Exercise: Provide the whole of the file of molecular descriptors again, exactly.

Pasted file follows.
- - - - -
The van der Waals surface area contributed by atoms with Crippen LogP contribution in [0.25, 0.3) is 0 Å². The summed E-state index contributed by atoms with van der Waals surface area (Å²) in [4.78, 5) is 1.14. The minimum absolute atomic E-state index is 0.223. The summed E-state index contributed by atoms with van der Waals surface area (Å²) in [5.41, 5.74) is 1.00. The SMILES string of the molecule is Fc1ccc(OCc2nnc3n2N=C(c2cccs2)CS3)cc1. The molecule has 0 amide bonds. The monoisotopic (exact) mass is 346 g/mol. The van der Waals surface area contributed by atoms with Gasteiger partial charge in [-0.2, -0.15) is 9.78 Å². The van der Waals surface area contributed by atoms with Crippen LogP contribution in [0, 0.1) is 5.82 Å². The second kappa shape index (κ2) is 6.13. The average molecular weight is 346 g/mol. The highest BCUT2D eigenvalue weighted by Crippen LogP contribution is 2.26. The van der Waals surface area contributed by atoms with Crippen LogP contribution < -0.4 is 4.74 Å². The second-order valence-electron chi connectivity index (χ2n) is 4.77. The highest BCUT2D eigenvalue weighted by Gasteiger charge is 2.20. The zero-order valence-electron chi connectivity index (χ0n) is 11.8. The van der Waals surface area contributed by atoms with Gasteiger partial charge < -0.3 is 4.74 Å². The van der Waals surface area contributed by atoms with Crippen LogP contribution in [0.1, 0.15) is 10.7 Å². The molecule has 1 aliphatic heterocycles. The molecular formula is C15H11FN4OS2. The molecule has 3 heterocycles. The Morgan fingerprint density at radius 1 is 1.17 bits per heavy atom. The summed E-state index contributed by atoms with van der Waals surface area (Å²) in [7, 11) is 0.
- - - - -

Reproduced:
The van der Waals surface area contributed by atoms with Crippen LogP contribution in [0.25, 0.3) is 0 Å². The summed E-state index contributed by atoms with van der Waals surface area (Å²) in [4.78, 5) is 1.14. The minimum absolute atomic E-state index is 0.223. The summed E-state index contributed by atoms with van der Waals surface area (Å²) in [5.41, 5.74) is 1.00. The SMILES string of the molecule is Fc1ccc(OCc2nnc3n2N=C(c2cccs2)CS3)cc1. The molecule has 0 amide bonds. The monoisotopic (exact) mass is 346 g/mol. The van der Waals surface area contributed by atoms with Gasteiger partial charge in [-0.2, -0.15) is 9.78 Å². The van der Waals surface area contributed by atoms with Crippen LogP contribution in [0, 0.1) is 5.82 Å². The second kappa shape index (κ2) is 6.13. The average molecular weight is 346 g/mol. The highest BCUT2D eigenvalue weighted by Crippen LogP contribution is 2.26. The van der Waals surface area contributed by atoms with Crippen LogP contribution < -0.4 is 4.74 Å². The second-order valence-electron chi connectivity index (χ2n) is 4.77. The highest BCUT2D eigenvalue weighted by Gasteiger charge is 2.20. The zero-order valence-electron chi connectivity index (χ0n) is 11.8. The van der Waals surface area contributed by atoms with Gasteiger partial charge < -0.3 is 4.74 Å². The van der Waals surface area contributed by atoms with Crippen LogP contribution in [0.1, 0.15) is 10.7 Å². The molecule has 1 aliphatic heterocycles. The molecular formula is C15H11FN4OS2. The molecule has 3 heterocycles. The Morgan fingerprint density at radius 1 is 1.17 bits per heavy atom. The summed E-state index contributed by atoms with van der Waals surface area (Å²) in [7, 11) is 0.